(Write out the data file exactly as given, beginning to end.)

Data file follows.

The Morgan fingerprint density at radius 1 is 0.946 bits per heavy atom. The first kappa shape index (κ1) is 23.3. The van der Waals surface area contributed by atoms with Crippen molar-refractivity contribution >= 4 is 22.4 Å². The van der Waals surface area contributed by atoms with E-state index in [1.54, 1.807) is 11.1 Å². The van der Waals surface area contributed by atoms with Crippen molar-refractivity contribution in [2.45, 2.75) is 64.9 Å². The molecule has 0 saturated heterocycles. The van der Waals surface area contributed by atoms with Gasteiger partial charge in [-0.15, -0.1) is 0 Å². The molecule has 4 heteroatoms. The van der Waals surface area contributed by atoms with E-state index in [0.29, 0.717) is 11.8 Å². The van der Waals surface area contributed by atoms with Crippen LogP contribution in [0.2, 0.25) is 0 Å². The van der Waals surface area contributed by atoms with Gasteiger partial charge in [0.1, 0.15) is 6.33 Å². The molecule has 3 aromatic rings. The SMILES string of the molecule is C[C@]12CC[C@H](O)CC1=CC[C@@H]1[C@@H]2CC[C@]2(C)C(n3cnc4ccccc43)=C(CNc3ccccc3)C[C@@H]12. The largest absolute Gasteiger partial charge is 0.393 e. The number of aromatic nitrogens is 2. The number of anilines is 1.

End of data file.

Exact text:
The Morgan fingerprint density at radius 1 is 0.946 bits per heavy atom. The first kappa shape index (κ1) is 23.3. The van der Waals surface area contributed by atoms with Crippen molar-refractivity contribution >= 4 is 22.4 Å². The van der Waals surface area contributed by atoms with E-state index in [1.54, 1.807) is 11.1 Å². The van der Waals surface area contributed by atoms with Crippen molar-refractivity contribution in [2.45, 2.75) is 64.9 Å². The molecule has 0 saturated heterocycles. The van der Waals surface area contributed by atoms with Gasteiger partial charge in [-0.15, -0.1) is 0 Å². The molecule has 4 heteroatoms. The van der Waals surface area contributed by atoms with E-state index in [0.29, 0.717) is 11.8 Å². The van der Waals surface area contributed by atoms with Crippen LogP contribution in [0.2, 0.25) is 0 Å². The van der Waals surface area contributed by atoms with Gasteiger partial charge in [0.1, 0.15) is 6.33 Å². The molecule has 3 aromatic rings. The SMILES string of the molecule is C[C@]12CC[C@H](O)CC1=CC[C@@H]1[C@@H]2CC[C@]2(C)C(n3cnc4ccccc43)=C(CNc3ccccc3)C[C@@H]12. The largest absolute Gasteiger partial charge is 0.393 e. The number of aromatic nitrogens is 2. The number of anilines is 1.